Tumour-selective acidification is of potential interest for enhanced therapeutic gain of pH sensitive drugs. In this study, we investigated the feasibility of a tumour-selective reduction of the extracellular and intracellular pH and their effect on the tumour response of selected anti-cancer drugs. In an in vitro L1210 leukaemic cell model, we confirmed enhanced cytotoxicity of chlorambucil at low extracellular pH conditions. In contrast, the alkylating drugs melphalan and cisplatin, and bioreductive agents mitomycin C and its derivative EO9, required low intracellular pH conditions for enhanced activation. Furthermore, a strong and pH-independent synergism was observed between the pH-equilibrating drug nigericin and melphalan, of which the mechanism is unclear. In radiation-induced fibrosarcoma (RIF-1) tumour-bearing mice, the extracellular pH was reduced by the mitochondrial inhibitor m-iodobenzylguanidine (MIBG) or its analogue benzylguanidine (BG) plus glucose. To simultaneously reduce the intracellular pH, MIBG plus glucose were combined with the ionophore nigericin or the Na+/H+ exchanger inhibitor amiloride and the Na+-dependent HCO3-/Cl- exchanger inhibitor 4,4'-diisothiocyanostilbene-2,2'-disulphonic acid (DIDS). Biochemical studies confirmed an effective reduction of the extracellular pH to approximately 6.2, and anti-tumour responses to the interventions indicated a simultaneous reduction of the intracellular pH below 6.6 for at least 3 h. Combined reduction of extra- and intracellular tumour pH with melphalan increased the tumour regrowth time to 200% of the pretreatment volume from 5.7 +/- 0.6 days for melphalan alone to 8.1 +/- 0.7 days with pH manipulation (P < 0.05). Mitomycin C related tumour growth delay was enhanced by the combined interventions from 3.8 +/- 0.5 to 5.2 +/- 0.5 days (P < 0.05), but only in tumours of relatively large sizes. The interventions were non-toxic alone or in combination with the anti-cancer drugs and did not affect melphalan biodistribution. In conclusion, we have developed non-toxic interventions for sustained and selective reduction of extra- and intracellular tumour pH which potentiated the tumour responses to selected anti-cancer drugs.  (+info)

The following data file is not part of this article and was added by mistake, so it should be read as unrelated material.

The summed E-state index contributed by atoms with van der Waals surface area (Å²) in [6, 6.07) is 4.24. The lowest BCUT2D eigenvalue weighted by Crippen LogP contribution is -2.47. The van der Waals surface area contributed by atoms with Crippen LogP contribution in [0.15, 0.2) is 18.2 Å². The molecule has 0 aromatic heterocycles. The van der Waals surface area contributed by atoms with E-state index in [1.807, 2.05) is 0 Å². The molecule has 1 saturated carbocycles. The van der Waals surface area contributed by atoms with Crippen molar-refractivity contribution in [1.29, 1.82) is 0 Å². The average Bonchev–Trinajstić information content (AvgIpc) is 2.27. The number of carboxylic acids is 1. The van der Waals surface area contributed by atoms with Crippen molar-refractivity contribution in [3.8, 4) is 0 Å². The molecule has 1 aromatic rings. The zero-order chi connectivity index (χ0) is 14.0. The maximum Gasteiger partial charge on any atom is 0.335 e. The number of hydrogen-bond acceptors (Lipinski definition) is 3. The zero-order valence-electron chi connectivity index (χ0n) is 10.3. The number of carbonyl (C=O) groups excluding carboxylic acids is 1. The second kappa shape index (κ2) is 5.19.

Early harvest and late transplantation as an effective therapeutic strategy in multiple myeloma. (6/1170)

Transplantation after high-dose chemotherapy prolongs survival in patients with multiple myeloma compared with standard therapy. It is unclear whether the optimal timing of transplantation is immediately after induction chemotherapy or whether stem cells may be cryopreserved for transplantation at subsequent progression or relapse. In this study, stem cells were collected within 6 months of diagnosis, followed by transplantation only at progression of myeloma. One hundred and eighteen patients with multiple myeloma had stem cells collected and cryopreserved. Eleven had transplants early in the disease after they demonstrated failure to respond to primary therapy. The remaining 107 were eligible for transplants when there was evidence of progressive disease. Of the 118 patients, 67 had transplants, nine died of progressive disease before transplantation, and 42 remain alive in plateau phase. The median survival of the group is 58.5 months; 67 are alive. Serum beta2-microglobulin, bone marrow labeling index (S phase), and hemoglobin level predicted overall survival (P < 0.006, P < 0.001, and P < 0.01, respectively). We conclude that early cryopreservation of blood stem cells followed by transplantation at progression is a feasible approach to therapy in patients with myeloma. The underlying biology of the disease has a greater impact on survival than the timing of transplantation. A prospective randomized trial is required to answer definitively the question of the optimal timing of blood cell transplantation.  (+info)

Progressive multifocal leukoencephalopathy after autologous bone marrow transplantation and alpha-interferon immunotherapy. (7/1170)